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Mathematics: The scaffold of the natural sciences

(9) Mathematics and its internal logic (1 session: choose one of the following experimental projects)

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(9A) RSA Encryption

The modern encryption technique known as public-key encryption is frequently employed for Internet security technologies, and the first algorithm to implement this technique was RSA encryption. The theoretical basis of this method rests on the extremely elementary theory of remainders after division. In this project, you will learn how RSA theory constructs encrypted messages—and how those messages can be decoded. To be precise, this project is more a sequence of tasks than an experiment.

(9B) Continued fractions and fundamental units

The diophantine equation known as Pell’s equation belongs to the field of mathematics known as number theory. It is known that all solutions of this equation may be obtained in the form of continued fractions; in this process, particular numbers known as fundamental units arise. It is generally believed that there are infinitely many fundamental units exceeding any given magnitude, but proving this conjecture remains an unsolved problem. In this project, you will explore this question using computers—offering you glimpse of how actual mathematicians conduct “experiments” to help them prove theorems.

(9C) Real-number arithmetic using decimals

Although real numbers are things that we all use all the time, it turns out to be surprisingly difficult to define them rigorously. If real numbers are defined as infinite decimals, the problem arises of how to define the four arithmetic operations of addition, subtraction, multiplication, and division. For example, if x and y are real numbers, and if we denote by x(n) and y(n) the numbers obtained by truncating x and y at the nth decimal digit, we might wonder if it is possible to define arithmetic operations on x and y in terms of x(n) and y(n) as infinite decimals. The answer turns out to be no, and convincing yourself of this fact through “experiments” is the objective of this project.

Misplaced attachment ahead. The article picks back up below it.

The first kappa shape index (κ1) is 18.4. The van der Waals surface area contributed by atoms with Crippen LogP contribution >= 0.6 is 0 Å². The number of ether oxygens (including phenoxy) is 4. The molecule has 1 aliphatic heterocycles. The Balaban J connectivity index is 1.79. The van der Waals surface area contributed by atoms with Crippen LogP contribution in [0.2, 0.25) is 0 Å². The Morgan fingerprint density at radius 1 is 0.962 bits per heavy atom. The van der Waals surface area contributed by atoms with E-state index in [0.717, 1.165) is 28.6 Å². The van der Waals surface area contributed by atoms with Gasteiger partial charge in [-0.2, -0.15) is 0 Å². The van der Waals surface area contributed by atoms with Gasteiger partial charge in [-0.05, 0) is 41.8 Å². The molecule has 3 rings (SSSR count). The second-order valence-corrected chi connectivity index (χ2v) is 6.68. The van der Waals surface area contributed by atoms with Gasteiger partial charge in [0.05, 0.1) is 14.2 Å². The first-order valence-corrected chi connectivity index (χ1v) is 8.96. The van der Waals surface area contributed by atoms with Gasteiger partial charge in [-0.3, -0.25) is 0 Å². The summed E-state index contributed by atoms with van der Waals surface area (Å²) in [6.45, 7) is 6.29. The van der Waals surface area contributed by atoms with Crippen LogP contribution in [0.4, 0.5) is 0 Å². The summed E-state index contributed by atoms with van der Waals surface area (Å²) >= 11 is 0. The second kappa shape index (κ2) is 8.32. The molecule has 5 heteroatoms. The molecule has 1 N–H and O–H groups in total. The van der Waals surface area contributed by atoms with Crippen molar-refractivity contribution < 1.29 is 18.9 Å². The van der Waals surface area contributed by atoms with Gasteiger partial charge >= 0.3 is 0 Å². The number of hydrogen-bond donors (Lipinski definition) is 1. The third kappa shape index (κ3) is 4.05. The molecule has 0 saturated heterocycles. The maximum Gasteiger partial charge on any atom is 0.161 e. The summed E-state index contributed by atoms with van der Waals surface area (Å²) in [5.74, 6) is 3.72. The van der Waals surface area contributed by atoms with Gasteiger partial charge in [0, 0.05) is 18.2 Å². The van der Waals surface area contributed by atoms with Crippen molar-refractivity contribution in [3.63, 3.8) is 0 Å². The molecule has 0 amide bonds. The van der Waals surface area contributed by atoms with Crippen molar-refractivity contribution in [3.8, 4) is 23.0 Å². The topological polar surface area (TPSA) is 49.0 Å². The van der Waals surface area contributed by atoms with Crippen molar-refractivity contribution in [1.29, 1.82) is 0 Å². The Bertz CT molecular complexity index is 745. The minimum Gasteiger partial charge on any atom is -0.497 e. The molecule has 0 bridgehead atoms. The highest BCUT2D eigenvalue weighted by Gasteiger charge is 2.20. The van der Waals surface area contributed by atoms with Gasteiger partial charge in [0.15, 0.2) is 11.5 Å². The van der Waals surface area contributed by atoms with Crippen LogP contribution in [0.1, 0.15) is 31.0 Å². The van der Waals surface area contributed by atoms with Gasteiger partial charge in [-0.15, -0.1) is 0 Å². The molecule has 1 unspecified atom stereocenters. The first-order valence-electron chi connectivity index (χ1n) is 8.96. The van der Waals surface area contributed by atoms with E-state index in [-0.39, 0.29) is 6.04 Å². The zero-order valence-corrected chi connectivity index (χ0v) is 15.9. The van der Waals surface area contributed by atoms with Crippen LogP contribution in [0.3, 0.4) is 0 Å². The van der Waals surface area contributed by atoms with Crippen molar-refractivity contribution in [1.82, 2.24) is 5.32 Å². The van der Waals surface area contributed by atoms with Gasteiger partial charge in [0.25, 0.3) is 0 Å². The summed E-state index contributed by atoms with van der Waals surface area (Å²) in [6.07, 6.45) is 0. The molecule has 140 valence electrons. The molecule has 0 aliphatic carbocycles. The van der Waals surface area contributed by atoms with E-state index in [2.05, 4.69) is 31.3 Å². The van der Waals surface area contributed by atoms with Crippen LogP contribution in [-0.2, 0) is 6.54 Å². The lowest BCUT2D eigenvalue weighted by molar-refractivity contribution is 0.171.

(10) Geometry of spherical triangles

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Spherical geometry differs significantly from planar geometry. For example, the sum of the interior angles of a triangle on the surface of a sphere is always greater than 180 degrees. This much is perhaps common knowledge; but did you know that the difference between the sum of the interior angles and 180 degrees is equal to the area of the triangle. This is known as the Gauss–Bonnet theorem. You will prove this theorem by actually drawing a triangle on a spherical surface and measuring its angles and its area. After this, you will appreciate—among other things—why it is impossible to create accurate maps!